Then you say that the unit you chose to work on is full of cliques and gossips, that they nitpick your work and spread lies about you. You are constantly being misquoted and accused of disregarding the charge nurse's advice. You believe that this is untrue, although you shared a story of disregarding the charge nurse's advice because you thought you knew better. So you DID disregard the advice of a charge nurse, who is most likely far more experienced than you because you were sure you knew better than she did. (And you're right, that note in the chart can get you into trouble. In all of my four decades of nursing, I have never seen such a thing happen, and it makes me wonder how egregious was your error in judgement to make a charge nurse do such a thing.)

    If a charge nurse asks you to ABCD, you do it, unless you're in the middle of CPR. Perhaps she wants you to do it because someone else is in the middle of CPR or events leading up to the need for CPR. If you habitually fail to do what the charge nurse asks you, you are not a team player. You have been correctly identified as "not a team player."

    Are you asking dumb questions? Yes, there is such a thing as a dumb question. Are you asking for the same information over and over? Are you just firing off a question rather than seeking the information on your own? "What's the number for the pharmacy again?" is a dumb question. A better question would be "Can you show me where I can find the phone numbers for the departments we call most often?" "I have to give a transfusion? What do I do?" is a dumb question. "Mrs. S needs a unit of packed cells. She has a current sample and has signed the consent to transfuse. I've read the procedure and I think I have everything I need, but can you eyeball this with me to make sure I'm not missing something?" would elicit better results.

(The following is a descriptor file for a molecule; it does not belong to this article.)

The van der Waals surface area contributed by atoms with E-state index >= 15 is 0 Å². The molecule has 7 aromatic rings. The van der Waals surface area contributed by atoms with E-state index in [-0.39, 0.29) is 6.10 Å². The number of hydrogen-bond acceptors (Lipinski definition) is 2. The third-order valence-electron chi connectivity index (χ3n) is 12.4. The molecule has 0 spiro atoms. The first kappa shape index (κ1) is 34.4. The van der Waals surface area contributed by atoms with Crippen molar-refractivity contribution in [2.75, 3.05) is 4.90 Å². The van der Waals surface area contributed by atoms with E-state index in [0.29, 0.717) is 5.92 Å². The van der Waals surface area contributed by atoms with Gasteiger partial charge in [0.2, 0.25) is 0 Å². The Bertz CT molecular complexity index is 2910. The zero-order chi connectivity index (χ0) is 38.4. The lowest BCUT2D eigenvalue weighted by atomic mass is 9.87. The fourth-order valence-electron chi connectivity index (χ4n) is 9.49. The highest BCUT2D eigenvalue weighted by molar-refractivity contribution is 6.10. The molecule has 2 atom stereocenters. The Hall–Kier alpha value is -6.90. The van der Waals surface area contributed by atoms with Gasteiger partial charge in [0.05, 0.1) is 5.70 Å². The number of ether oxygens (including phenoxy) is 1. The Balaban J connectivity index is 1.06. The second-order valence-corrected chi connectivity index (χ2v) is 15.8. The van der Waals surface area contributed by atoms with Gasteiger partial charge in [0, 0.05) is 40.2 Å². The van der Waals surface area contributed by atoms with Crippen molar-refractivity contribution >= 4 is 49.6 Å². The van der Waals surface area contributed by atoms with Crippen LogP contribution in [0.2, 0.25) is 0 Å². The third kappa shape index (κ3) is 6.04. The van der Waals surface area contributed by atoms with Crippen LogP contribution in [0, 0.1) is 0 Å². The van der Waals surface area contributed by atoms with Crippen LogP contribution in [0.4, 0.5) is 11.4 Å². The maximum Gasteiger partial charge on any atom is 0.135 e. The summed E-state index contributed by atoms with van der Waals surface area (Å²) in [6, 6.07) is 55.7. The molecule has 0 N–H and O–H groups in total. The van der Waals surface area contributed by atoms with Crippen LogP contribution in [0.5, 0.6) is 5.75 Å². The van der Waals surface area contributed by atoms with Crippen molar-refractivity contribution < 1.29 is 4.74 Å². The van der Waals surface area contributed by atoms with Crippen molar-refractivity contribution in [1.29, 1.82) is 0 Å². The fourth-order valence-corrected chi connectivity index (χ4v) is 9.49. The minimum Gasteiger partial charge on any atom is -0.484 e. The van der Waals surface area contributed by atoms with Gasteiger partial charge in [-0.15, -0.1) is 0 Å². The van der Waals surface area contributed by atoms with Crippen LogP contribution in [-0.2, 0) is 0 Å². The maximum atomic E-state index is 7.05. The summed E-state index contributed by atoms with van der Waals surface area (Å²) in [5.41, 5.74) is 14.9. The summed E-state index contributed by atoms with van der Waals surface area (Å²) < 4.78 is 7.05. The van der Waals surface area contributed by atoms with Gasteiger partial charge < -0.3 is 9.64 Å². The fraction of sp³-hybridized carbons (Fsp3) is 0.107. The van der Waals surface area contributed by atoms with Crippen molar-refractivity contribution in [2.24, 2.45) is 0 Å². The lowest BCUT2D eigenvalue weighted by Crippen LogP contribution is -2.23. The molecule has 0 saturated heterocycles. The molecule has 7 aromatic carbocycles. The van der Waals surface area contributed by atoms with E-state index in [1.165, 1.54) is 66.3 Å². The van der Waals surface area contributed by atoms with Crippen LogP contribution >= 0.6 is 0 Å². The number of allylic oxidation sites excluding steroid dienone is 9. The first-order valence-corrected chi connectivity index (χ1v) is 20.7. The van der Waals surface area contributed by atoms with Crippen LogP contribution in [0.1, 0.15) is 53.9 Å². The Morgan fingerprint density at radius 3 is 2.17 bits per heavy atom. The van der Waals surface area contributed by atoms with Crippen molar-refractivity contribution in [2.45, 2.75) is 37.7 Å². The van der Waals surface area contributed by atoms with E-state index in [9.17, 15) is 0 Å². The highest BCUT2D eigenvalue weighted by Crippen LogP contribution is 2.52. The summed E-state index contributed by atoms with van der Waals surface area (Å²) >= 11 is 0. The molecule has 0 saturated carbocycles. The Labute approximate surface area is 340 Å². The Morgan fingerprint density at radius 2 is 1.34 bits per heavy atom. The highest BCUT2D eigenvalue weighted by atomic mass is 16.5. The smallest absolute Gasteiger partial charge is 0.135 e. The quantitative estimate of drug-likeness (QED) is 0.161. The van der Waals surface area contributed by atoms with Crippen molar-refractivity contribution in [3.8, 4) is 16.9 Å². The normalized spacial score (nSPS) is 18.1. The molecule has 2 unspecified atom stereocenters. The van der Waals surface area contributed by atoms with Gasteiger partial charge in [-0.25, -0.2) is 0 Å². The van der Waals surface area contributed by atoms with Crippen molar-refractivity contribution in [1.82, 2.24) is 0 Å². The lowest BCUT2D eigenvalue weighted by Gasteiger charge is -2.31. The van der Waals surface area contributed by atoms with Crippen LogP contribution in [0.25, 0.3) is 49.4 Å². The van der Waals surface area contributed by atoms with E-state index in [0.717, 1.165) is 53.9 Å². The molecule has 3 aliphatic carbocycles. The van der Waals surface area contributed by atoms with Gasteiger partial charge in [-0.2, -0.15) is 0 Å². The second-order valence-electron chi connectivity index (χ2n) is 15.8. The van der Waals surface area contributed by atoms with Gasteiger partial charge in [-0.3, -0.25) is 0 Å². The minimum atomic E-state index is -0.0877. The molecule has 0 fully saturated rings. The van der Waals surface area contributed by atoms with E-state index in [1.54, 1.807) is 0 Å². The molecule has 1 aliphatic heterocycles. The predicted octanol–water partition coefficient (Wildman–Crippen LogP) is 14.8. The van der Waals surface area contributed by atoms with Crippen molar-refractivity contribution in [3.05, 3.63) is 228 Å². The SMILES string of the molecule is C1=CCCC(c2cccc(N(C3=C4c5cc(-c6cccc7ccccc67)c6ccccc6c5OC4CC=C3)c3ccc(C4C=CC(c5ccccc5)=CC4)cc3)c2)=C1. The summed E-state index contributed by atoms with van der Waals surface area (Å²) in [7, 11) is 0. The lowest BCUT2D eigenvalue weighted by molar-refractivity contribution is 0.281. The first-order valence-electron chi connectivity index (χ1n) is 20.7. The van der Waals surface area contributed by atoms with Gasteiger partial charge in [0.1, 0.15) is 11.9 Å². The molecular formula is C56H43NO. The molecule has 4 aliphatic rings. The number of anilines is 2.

I would encourage you to take a good, long hard look at what you are bringing to all of these negative interactions with your colleagues. I'm reading between the lines here, but it sounds to me as if you don't know what you don't know and think you know more than you do. And that you're not a team player.
  10. by   mindy kaling
    Ruby bee- Thank you for your feedback. It is obviously hard for you and other readers to know the exact scenarios that play out in my unit, to make a fair judgement. I like how you think.

    1. The charge nurse has 2 years experience, I have 2 years non-ICU experience (as an LPN)in a different facility and 7 months in this one. I realize she has more experience in this particular ICU and respect that, she did not say "do this", she offered it as one of the options and then asked what I thought...and I said "I will do intervention ABCD...and if it doesn't work, I will call", to which she replied ok to and was agreeable.

    2. The patient did not suffer consequences due to me calling the doc 30 mins later, but I do care about my ICU pts are realize how small things if overlooked can affect them. I also use my hospitals policy to go by and make sure I am not calling the doc at 2 a.m when I can try other things first

    3. I think of myself as a team player. I am not rebellious and I have never refused or given an excuse as to not help others. I do not have a problem with anyone else other than the "cliquey kind" on my unit, and that is why I have stayed.

    4. Trust me when i say if I don't ask questions without thinking about everything first, and even looking them up in my hospital policies. I usually approach other nurses beside me when I have a question and if they are stumped as well, I go to my charge.

    Thank you for your feedback again
    Last edit by mindy kaling on Feb 28 : Reason: Forgot to add posters name
  11. by   mindy kaling
    Thank you for your feedback, I agree with all you said. However I posted about my own experience and hope it can bring about change.

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ICU with a toxic environment